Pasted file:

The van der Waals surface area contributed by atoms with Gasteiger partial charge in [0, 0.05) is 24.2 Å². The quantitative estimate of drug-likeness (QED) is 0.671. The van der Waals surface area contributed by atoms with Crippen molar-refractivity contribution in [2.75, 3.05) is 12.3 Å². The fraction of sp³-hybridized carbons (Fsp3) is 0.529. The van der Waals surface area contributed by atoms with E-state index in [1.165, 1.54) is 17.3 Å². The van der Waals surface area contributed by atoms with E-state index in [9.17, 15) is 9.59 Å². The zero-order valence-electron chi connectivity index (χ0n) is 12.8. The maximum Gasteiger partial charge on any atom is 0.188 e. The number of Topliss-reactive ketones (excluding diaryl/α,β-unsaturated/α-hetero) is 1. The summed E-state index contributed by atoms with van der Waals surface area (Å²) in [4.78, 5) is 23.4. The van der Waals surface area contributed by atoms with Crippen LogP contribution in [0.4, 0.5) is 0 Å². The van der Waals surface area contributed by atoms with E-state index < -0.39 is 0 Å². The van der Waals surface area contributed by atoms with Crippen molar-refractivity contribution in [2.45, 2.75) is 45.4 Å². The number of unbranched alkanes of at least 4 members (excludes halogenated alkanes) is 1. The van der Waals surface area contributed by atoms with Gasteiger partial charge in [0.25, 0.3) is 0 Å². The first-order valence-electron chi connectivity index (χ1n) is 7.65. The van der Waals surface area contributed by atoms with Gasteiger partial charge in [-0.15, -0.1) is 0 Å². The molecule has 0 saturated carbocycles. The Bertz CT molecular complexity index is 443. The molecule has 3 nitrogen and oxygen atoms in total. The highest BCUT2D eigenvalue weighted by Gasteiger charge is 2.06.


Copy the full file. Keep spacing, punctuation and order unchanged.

The van der Waals surface area contributed by atoms with Gasteiger partial charge in [0, 0.05) is 24.2 Å². The quantitative estimate of drug-likeness (QED) is 0.671. The van der Waals surface area contributed by atoms with Crippen molar-refractivity contribution in [2.75, 3.05) is 12.3 Å². The fraction of sp³-hybridized carbons (Fsp3) is 0.529. The van der Waals surface area contributed by atoms with E-state index in [1.165, 1.54) is 17.3 Å². The van der Waals surface area contributed by atoms with E-state index in [9.17, 15) is 9.59 Å². The zero-order valence-electron chi connectivity index (χ0n) is 12.8. The maximum Gasteiger partial charge on any atom is 0.188 e. The number of Topliss-reactive ketones (excluding diaryl/α,β-unsaturated/α-hetero) is 1. The summed E-state index contributed by atoms with van der Waals surface area (Å²) in [4.78, 5) is 23.4. The van der Waals surface area contributed by atoms with Crippen LogP contribution in [0.4, 0.5) is 0 Å². The van der Waals surface area contributed by atoms with E-state index < -0.39 is 0 Å². The van der Waals surface area contributed by atoms with Crippen molar-refractivity contribution in [2.45, 2.75) is 45.4 Å². The number of unbranched alkanes of at least 4 members (excludes halogenated alkanes) is 1. The van der Waals surface area contributed by atoms with Gasteiger partial charge in [0.25, 0.3) is 0 Å². The first-order valence-electron chi connectivity index (χ1n) is 7.65. The van der Waals surface area contributed by atoms with Gasteiger partial charge in [-0.15, -0.1) is 0 Å². The molecule has 0 saturated carbocycles. The Bertz CT molecular complexity index is 443. The molecule has 3 nitrogen and oxygen atoms in total. The highest BCUT2D eigenvalue weighted by Gasteiger charge is 2.06.